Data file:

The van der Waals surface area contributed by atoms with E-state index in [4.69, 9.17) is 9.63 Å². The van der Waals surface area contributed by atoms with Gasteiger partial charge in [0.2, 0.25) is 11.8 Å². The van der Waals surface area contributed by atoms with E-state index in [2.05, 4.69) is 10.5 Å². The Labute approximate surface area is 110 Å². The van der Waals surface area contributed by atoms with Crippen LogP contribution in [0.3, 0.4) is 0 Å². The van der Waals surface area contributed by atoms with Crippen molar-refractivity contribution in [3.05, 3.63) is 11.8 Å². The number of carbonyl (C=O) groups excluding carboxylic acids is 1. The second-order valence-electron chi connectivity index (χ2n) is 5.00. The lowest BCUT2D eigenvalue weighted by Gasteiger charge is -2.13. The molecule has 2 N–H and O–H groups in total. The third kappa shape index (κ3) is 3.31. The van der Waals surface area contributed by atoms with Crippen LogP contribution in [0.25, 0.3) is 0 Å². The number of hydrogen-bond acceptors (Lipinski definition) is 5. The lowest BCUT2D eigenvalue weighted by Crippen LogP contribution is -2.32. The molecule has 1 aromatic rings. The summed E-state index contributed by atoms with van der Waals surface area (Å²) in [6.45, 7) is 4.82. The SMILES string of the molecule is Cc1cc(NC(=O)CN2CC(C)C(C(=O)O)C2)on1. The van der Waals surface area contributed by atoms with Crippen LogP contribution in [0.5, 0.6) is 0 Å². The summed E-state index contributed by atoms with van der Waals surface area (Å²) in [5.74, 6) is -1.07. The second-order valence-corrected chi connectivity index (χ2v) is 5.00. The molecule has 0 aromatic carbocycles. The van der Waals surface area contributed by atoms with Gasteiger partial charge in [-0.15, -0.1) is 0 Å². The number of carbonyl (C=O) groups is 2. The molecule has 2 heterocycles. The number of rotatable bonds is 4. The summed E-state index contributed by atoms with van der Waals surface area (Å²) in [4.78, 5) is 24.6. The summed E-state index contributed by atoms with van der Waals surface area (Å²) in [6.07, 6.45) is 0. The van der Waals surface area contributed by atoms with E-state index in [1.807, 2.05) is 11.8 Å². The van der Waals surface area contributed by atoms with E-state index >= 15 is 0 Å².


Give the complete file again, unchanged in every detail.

The van der Waals surface area contributed by atoms with E-state index in [4.69, 9.17) is 9.63 Å². The van der Waals surface area contributed by atoms with Gasteiger partial charge in [0.2, 0.25) is 11.8 Å². The van der Waals surface area contributed by atoms with E-state index in [2.05, 4.69) is 10.5 Å². The Labute approximate surface area is 110 Å². The van der Waals surface area contributed by atoms with Crippen LogP contribution in [0.3, 0.4) is 0 Å². The van der Waals surface area contributed by atoms with Crippen molar-refractivity contribution in [3.05, 3.63) is 11.8 Å². The number of carbonyl (C=O) groups excluding carboxylic acids is 1. The second-order valence-electron chi connectivity index (χ2n) is 5.00. The lowest BCUT2D eigenvalue weighted by Gasteiger charge is -2.13. The molecule has 2 N–H and O–H groups in total. The third kappa shape index (κ3) is 3.31. The van der Waals surface area contributed by atoms with Crippen LogP contribution in [0.25, 0.3) is 0 Å². The number of hydrogen-bond acceptors (Lipinski definition) is 5. The lowest BCUT2D eigenvalue weighted by Crippen LogP contribution is -2.32. The molecule has 1 aromatic rings. The summed E-state index contributed by atoms with van der Waals surface area (Å²) in [6.45, 7) is 4.82. The SMILES string of the molecule is Cc1cc(NC(=O)CN2CC(C)C(C(=O)O)C2)on1. The van der Waals surface area contributed by atoms with Crippen LogP contribution in [0.5, 0.6) is 0 Å². The summed E-state index contributed by atoms with van der Waals surface area (Å²) in [5.74, 6) is -1.07. The second-order valence-corrected chi connectivity index (χ2v) is 5.00. The molecule has 0 aromatic carbocycles. The van der Waals surface area contributed by atoms with Gasteiger partial charge in [-0.15, -0.1) is 0 Å². The number of carbonyl (C=O) groups is 2. The molecule has 2 heterocycles. The number of rotatable bonds is 4. The summed E-state index contributed by atoms with van der Waals surface area (Å²) in [4.78, 5) is 24.6. The summed E-state index contributed by atoms with van der Waals surface area (Å²) in [6.07, 6.45) is 0. The van der Waals surface area contributed by atoms with E-state index in [1.807, 2.05) is 11.8 Å². The van der Waals surface area contributed by atoms with E-state index >= 15 is 0 Å².